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    Drug Trial That Left One Man Brain Dead Has Nothing to Do With Cannabis

    Written by

    Daniel Oberhaus

    Contributor

    On Friday several French agencies opened an investigation into a clinical drug trial that has hospitalized six men in the last week, leaving one permanently brain dead and three in critical condition, likely with permanent brain damage.

    At a press conference held Friday afternoon at the University Hospital of Rennes, where the six victims are currently being treated, the French Minister of Health, Marisol Touraine, vowed to “get to the bottom of this…tragic incident.” She also denied reports that the experimental drug contained cannabis or cannabis derivatives, as some French media agencies had originally reported.

    When the story of the hospitalizations broke, several French media agencies erroneously reported that a “cannabis based product was in question” and i-Télé reported that a cannabis-based pain killing drug was being injected into the trial participants. This assertion was categorically denied by Touraine during her press conference.

    “Contrary to what I've heard, this drug does not contain cannabis and is not a cannabis derivative,” said Touraine. “It acts on the endo-cannabinoid system.”

    The confusion likely stems from the use of the word ‘cannabinoid,’ the term for a wide variety of compounds which act on the cannabinoid receptors in the brain. These cannabinoid receptors are part of the endocannabinoid system, which is found in a wide variety of mammals and is responsible for helping regulate everything from memory and pain to appetite and mood.

    There are three major types of cannabinoids: endocannabinoids (produced naturally in humans and animals), synthetic cannabinoids (manufactured artificially) and phytocannabinoids (which are found naturally in some plants, such as cannabis). Although tetrahydrocannabinol (also known as THC, the main psychoactive compound in cannabis) is perhaps the most well-known cannabinoid, it is not a part of the drug that was being tested in Rennes.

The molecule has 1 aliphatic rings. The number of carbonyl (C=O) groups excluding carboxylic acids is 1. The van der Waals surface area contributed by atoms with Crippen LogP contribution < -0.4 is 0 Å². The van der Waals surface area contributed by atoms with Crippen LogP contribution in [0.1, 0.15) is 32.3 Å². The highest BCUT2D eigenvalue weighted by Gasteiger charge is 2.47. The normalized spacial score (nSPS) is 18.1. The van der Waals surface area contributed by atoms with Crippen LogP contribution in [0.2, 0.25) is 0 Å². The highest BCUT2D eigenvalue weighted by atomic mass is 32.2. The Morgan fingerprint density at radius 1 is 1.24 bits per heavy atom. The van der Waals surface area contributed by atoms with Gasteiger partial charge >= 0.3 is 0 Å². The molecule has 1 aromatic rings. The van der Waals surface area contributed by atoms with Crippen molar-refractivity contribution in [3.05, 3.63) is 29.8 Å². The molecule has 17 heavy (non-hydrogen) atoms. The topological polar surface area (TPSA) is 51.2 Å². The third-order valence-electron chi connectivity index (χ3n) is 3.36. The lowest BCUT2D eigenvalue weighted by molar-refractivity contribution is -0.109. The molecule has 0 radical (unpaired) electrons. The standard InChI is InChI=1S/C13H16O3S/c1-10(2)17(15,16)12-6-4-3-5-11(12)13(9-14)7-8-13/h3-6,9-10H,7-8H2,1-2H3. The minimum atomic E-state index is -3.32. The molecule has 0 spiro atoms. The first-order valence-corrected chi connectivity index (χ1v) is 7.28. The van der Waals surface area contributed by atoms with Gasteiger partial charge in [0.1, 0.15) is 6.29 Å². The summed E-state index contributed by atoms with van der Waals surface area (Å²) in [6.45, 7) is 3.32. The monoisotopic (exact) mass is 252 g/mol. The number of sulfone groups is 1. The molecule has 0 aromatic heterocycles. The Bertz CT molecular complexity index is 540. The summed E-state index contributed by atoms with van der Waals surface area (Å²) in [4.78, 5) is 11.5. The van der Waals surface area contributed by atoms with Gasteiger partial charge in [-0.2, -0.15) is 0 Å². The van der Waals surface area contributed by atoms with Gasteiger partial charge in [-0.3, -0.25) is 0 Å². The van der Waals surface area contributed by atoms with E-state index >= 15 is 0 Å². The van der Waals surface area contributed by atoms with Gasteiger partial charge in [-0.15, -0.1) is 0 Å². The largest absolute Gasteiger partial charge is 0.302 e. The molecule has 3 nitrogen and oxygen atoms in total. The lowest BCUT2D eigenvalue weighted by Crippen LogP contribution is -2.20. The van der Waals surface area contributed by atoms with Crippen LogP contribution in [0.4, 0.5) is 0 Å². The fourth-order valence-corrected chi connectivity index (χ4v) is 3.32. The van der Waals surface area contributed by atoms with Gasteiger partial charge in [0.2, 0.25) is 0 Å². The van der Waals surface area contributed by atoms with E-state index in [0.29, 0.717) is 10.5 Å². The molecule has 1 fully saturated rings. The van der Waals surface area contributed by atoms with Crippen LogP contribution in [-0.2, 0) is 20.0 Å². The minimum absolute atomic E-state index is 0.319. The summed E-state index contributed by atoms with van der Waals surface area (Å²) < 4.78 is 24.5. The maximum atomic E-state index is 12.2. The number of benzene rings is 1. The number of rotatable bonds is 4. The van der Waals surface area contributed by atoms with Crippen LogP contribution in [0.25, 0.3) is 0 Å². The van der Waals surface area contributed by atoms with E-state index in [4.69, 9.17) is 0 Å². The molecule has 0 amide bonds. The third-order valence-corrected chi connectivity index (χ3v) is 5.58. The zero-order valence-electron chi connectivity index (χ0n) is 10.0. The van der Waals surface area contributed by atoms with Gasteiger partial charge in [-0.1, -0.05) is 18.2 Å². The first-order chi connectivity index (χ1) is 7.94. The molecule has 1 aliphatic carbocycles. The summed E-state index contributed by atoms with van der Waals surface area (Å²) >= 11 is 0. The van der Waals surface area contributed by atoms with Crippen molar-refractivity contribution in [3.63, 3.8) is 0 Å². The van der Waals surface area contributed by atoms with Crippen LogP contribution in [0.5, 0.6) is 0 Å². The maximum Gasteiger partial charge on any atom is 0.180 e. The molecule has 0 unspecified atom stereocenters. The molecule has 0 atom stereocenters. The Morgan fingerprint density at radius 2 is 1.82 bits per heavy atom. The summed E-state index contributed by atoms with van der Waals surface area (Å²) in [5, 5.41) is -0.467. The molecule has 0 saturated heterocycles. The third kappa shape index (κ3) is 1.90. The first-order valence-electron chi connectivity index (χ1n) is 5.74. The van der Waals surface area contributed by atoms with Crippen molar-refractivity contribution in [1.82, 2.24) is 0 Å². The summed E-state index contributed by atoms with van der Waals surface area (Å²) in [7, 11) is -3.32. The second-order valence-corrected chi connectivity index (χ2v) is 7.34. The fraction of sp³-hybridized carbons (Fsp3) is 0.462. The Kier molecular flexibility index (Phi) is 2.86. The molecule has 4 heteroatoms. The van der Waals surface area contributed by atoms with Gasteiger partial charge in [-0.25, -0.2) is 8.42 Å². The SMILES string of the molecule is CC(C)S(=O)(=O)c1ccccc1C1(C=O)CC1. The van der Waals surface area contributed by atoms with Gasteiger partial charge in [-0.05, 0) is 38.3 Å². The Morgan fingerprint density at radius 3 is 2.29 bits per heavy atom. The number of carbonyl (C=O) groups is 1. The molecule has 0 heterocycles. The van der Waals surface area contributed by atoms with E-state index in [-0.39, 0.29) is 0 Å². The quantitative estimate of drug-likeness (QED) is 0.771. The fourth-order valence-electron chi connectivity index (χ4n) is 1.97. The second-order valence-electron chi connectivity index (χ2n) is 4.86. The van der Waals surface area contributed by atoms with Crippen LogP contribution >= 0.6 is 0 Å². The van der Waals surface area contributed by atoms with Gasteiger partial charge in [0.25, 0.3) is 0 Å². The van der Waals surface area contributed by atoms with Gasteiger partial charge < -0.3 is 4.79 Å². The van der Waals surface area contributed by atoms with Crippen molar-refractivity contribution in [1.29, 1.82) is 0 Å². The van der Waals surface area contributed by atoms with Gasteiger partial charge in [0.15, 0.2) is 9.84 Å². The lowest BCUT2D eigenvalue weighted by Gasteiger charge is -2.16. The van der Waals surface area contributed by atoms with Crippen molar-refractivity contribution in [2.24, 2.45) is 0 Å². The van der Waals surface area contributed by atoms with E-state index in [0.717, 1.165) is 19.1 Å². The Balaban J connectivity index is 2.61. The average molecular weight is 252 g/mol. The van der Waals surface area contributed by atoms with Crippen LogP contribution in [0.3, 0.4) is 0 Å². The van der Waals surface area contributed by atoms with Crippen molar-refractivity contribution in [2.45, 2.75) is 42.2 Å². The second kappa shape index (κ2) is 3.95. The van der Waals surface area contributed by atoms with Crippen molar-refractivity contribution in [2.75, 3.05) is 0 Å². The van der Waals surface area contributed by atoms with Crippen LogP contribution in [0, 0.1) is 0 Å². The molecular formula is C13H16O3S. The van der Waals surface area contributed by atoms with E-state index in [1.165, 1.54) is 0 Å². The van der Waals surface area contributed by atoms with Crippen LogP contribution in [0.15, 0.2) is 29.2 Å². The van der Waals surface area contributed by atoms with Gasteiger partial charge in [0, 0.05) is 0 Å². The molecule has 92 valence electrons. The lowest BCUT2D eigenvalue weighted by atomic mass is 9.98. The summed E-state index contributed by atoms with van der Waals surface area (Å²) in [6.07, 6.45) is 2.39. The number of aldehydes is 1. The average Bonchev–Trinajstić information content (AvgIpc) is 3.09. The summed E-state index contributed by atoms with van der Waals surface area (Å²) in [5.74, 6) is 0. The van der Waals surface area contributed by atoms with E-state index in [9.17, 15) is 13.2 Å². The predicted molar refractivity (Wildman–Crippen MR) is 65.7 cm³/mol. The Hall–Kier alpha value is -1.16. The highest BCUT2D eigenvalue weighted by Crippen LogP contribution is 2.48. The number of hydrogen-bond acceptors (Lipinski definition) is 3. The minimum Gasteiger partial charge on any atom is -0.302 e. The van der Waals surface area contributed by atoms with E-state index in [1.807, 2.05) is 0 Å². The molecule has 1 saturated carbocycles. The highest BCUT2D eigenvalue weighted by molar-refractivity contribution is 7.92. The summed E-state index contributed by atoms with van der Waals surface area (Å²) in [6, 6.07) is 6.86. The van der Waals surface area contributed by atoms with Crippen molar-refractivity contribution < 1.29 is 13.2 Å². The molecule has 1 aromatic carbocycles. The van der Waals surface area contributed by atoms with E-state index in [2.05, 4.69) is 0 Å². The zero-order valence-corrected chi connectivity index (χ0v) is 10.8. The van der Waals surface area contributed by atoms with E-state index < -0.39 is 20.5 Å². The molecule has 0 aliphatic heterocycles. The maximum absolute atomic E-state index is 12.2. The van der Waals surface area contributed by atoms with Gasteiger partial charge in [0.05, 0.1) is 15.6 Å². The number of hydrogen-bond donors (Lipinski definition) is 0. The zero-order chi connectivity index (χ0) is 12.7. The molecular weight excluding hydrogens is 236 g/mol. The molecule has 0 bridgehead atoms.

Just which molecule was being tested is not known for sure: a press release from Bial, the Portuguese pharmaceutical company that produced the drug in question, described the molecule as a type of pain medication known as an FAAH enzyme inhibitor. There is a chance the molecule was BIA 10-2474, an experimental drug for “neurological and psychiatric pathologies” and one of two substances listed on Bial’s website as in the first phase of clinical trials.

    The clinical trial for the molecule that has left six men, ages 28-49, with varying degrees of neural complications (one brain dead, three in critical condition, one with neurological problems and one under close observation) began last year in July. It has been executed by Biotrial, a research company operating on behalf of Bial.

    So far the molecule has been administered to a total 90 participants, although the six hospitalized last week were the first to show such severe adverse effects. The six men began taking the molecule on January 7, and by January 10 the first man was hospitalized and his condition rapidly deteriorated until he was declared to be brain dead by Gilles Edan, the chief neuroscientist at the Rennes hospital. According to Edan, there is no known antidote to the compound.

    This calamitous occurrence is a first for France, which maintains strict national and international regulations for carrying out drug testing on humans.

    Typically, a drug undergoing a clinical trial goes through three phases. In Phase I, the drug is administered to healthy patients in incremental doses—the first patients will receive a single dose while latter patients will receive multiple doses over several days. In Phase II, experimental drugs are given to patients with relevant conditions to see if the drug helps them. In Phase III, the drug is tested against a placebo and compared with existing treatments to gauge its effectiveness.

    The six hospitalized participants were participating in the first phase of the clinical trials for this molecule and were all declared healthy prior to beginning the study. According to Bial’s press release, the company had the clinical trial approved by the French Regulatory Authorities as well as the French Ethics committee in accordance with the guidelines laid out in Good Clinical Practices and Declaration of Helsinki.

    The trials related to the Bial drug have been suspended as of January 11 and at her press conference Touraine promised a full scale investigation into the trial spearheaded by the French General Inspectorate of Social Affairs. The Health Minister said she expected a final report on the occurrence by the end of March at the latest.